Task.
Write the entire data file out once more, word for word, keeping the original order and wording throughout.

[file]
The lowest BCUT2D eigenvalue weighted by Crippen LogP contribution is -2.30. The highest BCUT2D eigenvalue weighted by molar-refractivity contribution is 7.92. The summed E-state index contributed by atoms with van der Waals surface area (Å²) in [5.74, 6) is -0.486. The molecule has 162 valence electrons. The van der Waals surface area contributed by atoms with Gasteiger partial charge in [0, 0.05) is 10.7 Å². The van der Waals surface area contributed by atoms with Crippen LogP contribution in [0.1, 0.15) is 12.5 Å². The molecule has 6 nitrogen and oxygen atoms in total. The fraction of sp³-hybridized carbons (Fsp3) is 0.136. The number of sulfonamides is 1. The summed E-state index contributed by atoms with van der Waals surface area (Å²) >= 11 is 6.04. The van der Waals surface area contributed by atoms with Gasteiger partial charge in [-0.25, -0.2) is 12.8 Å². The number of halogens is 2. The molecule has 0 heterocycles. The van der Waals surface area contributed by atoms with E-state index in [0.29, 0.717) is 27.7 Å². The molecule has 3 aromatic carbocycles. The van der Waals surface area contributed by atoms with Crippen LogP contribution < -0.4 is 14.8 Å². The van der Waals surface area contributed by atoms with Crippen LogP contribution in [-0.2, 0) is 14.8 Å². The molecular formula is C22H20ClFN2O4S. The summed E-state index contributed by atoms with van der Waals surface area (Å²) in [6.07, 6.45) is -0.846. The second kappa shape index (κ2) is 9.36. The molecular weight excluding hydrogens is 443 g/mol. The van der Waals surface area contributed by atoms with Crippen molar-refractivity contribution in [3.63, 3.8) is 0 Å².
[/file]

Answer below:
The lowest BCUT2D eigenvalue weighted by Crippen LogP contribution is -2.30. The highest BCUT2D eigenvalue weighted by molar-refractivity contribution is 7.92. The summed E-state index contributed by atoms with van der Waals surface area (Å²) in [5.74, 6) is -0.486. The molecule has 162 valence electrons. The van der Waals surface area contributed by atoms with Gasteiger partial charge in [0, 0.05) is 10.7 Å². The van der Waals surface area contributed by atoms with Crippen LogP contribution in [0.1, 0.15) is 12.5 Å². The molecule has 6 nitrogen and oxygen atoms in total. The fraction of sp³-hybridized carbons (Fsp3) is 0.136. The number of sulfonamides is 1. The summed E-state index contributed by atoms with van der Waals surface area (Å²) >= 11 is 6.04. The van der Waals surface area contributed by atoms with Gasteiger partial charge in [-0.25, -0.2) is 12.8 Å². The number of halogens is 2. The molecule has 0 heterocycles. The van der Waals surface area contributed by atoms with E-state index in [0.29, 0.717) is 27.7 Å². The molecule has 3 aromatic carbocycles. The van der Waals surface area contributed by atoms with Crippen LogP contribution < -0.4 is 14.8 Å². The van der Waals surface area contributed by atoms with Crippen LogP contribution in [-0.2, 0) is 14.8 Å². The molecular formula is C22H20ClFN2O4S. The summed E-state index contributed by atoms with van der Waals surface area (Å²) in [6.07, 6.45) is -0.846. The second kappa shape index (κ2) is 9.36. The molecular weight excluding hydrogens is 443 g/mol. The van der Waals surface area contributed by atoms with Crippen molar-refractivity contribution in [3.63, 3.8) is 0 Å².